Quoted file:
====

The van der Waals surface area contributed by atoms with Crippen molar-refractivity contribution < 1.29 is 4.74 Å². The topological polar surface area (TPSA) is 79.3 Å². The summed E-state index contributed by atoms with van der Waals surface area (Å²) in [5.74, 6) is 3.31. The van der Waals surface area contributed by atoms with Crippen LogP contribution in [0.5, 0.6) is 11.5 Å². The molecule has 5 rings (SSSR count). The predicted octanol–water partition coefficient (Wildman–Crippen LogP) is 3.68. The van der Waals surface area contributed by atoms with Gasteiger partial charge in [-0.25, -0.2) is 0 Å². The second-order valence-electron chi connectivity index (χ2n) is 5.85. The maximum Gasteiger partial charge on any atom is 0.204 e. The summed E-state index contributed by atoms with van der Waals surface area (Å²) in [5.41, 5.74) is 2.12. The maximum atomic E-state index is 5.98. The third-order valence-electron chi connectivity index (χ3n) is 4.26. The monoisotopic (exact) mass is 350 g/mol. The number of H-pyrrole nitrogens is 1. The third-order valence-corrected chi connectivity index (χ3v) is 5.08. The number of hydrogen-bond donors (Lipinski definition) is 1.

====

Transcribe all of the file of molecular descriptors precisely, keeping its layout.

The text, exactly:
The van der Waals surface area contributed by atoms with Crippen molar-refractivity contribution < 1.29 is 4.74 Å². The topological polar surface area (TPSA) is 79.3 Å². The summed E-state index contributed by atoms with van der Waals surface area (Å²) in [5.74, 6) is 3.31. The van der Waals surface area contributed by atoms with Crippen LogP contribution in [0.5, 0.6) is 11.5 Å². The molecule has 5 rings (SSSR count). The predicted octanol–water partition coefficient (Wildman–Crippen LogP) is 3.68. The van der Waals surface area contributed by atoms with Gasteiger partial charge in [-0.25, -0.2) is 0 Å². The second-order valence-electron chi connectivity index (χ2n) is 5.85. The maximum Gasteiger partial charge on any atom is 0.204 e. The summed E-state index contributed by atoms with van der Waals surface area (Å²) in [5.41, 5.74) is 2.12. The maximum atomic E-state index is 5.98. The third-order valence-electron chi connectivity index (χ3n) is 4.26. The monoisotopic (exact) mass is 350 g/mol. The number of H-pyrrole nitrogens is 1. The third-order valence-corrected chi connectivity index (χ3v) is 5.08. The number of hydrogen-bond donors (Lipinski definition) is 1.